The state in which the threshold of the memory cell is increased by the write operation is defined as “1”, and the state in which the memory cell is not written and the threshold remains low is defined as “0”. It is assumed that any information has already been written in this memory array and each memory cell M11 to M34 is in either state “1” or “0”. In order to erase and write the information stored in this memory array, first, all the 12 memory cells M11 to M34 are put into the write state. This write operation before erase may be performed by hot-electron injection, just as in the case of the write operation for storing information. The write operation starts from the memory cell group connected to WL1 and proceeds to the subsequent memory cell groups in sequence and eventually to the memory cell group connected to WL4. WDEC selects WD1, and 10 V is applied to WL1. SLC supplies 0 V to SL1. Then, BLDEC sends an address signal to select BL1 to SAC. Receiving the signal, SAC supplies 5 V to only BL1 and 0 V to BL2 and BL3. At this time, hot-electron injection occurs in the memory cell M11, in relation to which both WL1 and BL1 are in the selected state, and M11 is written. Then, BLDEC supplies a signal for selecting BL2 to SAC so that SAC supplies 5 V to BL2 and 0 V to BL1 and BL3. At this time, M21 is written. Similarly, if BL3 is selected, M31 is written. After all the memory cells connected to WL1 are written, WL2 is selected and, again, the write voltage of 5 V is supplied to BL1 to BL3 in sequence. All the memory cells connected to all the word lines (here, WL1 to WL4) are written by repeating this procedure. The write operation for storing “1” as information requires a process for determining whether a predetermined threshold is reached. In contrast, the write operation before erase according to the present invention, which is not intended for storing information, does not particularly need to determine whether the write is completed. Therefore, it has an advantage in that the time required for the process can be reduced accordingly. In particular, in case of the hot-electron write, in which the variation in the write speed between memory cells is small, the process for determining the write may be omitted. Further, though the write operation before erase may be performed only for the memory cells in the “0” state, the need for the determination process can be eliminated by applying the write voltage to all the memory cells. Thus, the write operation before erase can reduce the total processing time. Still further, though the memory cells are written one by one in this example, a plurality of bit lines may be selected simultaneously so as to simultaneously write a plurality of memory cells.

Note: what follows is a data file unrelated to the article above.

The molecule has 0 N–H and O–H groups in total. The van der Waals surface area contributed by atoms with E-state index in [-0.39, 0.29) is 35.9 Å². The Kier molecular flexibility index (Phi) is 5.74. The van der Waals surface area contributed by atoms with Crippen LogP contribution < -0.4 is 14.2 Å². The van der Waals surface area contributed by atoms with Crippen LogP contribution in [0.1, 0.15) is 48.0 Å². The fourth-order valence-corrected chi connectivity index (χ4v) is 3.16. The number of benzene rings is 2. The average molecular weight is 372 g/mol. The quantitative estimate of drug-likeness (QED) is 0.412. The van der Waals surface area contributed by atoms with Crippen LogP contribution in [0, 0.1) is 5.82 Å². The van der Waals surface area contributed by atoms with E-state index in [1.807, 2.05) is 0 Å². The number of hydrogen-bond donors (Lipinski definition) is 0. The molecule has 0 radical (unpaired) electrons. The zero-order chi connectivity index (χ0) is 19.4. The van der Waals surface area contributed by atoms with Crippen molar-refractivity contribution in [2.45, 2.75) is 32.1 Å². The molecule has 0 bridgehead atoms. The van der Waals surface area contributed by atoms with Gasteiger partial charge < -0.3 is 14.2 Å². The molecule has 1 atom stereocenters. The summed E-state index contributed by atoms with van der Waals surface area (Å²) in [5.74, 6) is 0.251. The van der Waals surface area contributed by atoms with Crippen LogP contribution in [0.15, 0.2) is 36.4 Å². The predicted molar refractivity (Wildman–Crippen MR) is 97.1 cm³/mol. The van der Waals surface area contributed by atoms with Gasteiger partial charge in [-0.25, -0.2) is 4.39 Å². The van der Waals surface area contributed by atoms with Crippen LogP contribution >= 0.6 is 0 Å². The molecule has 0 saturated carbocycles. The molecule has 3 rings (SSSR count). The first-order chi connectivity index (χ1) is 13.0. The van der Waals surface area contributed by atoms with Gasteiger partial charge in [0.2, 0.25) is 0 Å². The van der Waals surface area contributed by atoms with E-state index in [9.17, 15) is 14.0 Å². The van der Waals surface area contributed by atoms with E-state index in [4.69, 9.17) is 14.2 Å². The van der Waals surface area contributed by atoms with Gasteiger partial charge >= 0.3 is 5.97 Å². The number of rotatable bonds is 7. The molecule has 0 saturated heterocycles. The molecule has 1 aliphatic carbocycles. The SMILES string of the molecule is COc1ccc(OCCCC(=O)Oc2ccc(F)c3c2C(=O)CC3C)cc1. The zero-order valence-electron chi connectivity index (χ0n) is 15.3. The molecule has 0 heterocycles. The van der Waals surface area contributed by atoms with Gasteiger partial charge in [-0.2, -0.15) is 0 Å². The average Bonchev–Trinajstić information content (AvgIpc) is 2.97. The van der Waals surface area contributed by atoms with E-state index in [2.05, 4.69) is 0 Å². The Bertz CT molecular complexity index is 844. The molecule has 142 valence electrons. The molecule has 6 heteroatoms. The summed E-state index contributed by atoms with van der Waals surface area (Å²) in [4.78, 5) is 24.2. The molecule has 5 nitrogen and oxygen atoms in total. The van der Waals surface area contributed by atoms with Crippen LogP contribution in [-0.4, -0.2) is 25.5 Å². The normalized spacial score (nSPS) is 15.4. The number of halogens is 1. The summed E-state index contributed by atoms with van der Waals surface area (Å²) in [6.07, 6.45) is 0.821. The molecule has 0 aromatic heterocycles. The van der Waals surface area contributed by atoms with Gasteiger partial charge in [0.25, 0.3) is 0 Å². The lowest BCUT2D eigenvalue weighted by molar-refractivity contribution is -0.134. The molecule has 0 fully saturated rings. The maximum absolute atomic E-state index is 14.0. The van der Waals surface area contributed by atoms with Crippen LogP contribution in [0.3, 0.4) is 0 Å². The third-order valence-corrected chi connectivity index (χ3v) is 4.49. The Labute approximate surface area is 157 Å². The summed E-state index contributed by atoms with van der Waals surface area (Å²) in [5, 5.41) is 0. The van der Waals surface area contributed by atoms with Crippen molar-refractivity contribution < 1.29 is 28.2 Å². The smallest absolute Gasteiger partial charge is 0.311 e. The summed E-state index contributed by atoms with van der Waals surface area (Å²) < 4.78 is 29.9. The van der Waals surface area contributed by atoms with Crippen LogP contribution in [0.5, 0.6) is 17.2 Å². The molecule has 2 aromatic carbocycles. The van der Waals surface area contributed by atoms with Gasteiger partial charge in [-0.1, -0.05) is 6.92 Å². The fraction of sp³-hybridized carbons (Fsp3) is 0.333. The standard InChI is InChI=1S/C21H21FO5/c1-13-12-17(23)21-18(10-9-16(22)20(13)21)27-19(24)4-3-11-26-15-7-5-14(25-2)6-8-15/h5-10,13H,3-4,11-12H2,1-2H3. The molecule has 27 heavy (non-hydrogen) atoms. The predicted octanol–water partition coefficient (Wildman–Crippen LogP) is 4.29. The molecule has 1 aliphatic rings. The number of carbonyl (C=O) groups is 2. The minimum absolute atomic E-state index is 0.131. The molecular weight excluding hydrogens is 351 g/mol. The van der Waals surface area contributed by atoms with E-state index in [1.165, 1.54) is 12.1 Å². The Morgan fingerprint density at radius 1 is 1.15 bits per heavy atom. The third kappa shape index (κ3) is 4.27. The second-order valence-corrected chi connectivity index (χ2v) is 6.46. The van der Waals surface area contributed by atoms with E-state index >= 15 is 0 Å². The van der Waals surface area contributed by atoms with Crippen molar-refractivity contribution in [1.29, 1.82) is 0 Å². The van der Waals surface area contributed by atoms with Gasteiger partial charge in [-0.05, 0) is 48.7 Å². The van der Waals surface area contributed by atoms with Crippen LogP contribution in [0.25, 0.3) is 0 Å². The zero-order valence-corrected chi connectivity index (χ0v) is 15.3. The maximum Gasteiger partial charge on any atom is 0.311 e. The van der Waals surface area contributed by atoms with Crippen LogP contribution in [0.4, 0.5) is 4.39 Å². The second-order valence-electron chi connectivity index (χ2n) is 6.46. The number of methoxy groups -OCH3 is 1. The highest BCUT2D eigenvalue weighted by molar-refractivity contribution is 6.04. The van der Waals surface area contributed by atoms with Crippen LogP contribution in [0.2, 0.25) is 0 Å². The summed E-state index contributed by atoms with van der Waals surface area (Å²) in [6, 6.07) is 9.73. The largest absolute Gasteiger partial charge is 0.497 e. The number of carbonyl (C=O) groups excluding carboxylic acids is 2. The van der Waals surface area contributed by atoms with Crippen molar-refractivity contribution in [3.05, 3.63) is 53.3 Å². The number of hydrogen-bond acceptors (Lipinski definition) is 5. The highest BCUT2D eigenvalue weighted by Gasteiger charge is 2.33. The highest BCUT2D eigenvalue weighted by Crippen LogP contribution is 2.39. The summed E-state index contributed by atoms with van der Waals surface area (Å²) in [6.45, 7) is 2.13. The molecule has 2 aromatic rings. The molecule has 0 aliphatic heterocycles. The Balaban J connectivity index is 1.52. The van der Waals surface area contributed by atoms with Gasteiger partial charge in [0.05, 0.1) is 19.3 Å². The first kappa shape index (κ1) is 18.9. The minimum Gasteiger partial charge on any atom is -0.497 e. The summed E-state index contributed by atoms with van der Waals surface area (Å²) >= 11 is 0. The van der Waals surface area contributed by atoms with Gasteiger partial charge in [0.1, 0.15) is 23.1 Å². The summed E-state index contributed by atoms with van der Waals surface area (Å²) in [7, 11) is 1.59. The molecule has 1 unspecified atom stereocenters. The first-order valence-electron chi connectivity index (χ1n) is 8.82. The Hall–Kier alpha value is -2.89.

After the write operation before erase is performed for all the memory cells as described above, an erase operation is performed to reduce the threshold. Here, a method for applying an erase voltage to all the word lines collectively will be described. BLDEC sends a signal for not selecting the bit lines to SAC. Receiving the signal, SAC sets BL1 to BL3 to 0 V. SLC sets SL1 to 0 V. WDEC selects all of WD1 to WD4. WD1 to WD4 apply an erase voltage of 10 V to WL1 to WL4, respectively. At this time, the erase voltage is applied to the gate electrodes of M11 to M34 and the thresholds of these memory cells are reduced. After the erase voltage is applied for a predetermined time period, M11 to M34 are read in sequence. The read M11 to M34 is for verifying whether each memory cell is erased, or whether the threshold of each memory cell is reduced so that each memory cell enters into the state in which a predetermined read current flows. First, SLC applies 1 V to SL1, and WD1 applies 1 V to WL1. Then, SAC sets BL1 to 0 V to detect the magnitude of the signal flowing into SAC through M11. If it is found that the desired read current flows, it is determined that M11 has been erased completely. Hereinafter, in a similar manner, BL2 is selected to read M21, and BL3 is selected to read M31. If any memory cell among M11 to M31 has not reached the erase state, the erase operation to apply 10 V to WL1 to WL4 is performed and the currents of the memory cells are verified again. After the erase of M11 to M31 is determined, the similar procedure is repeated. Then, if it is determined that all of M11 to M34 have reached the erase state, the erase operation of the memory array of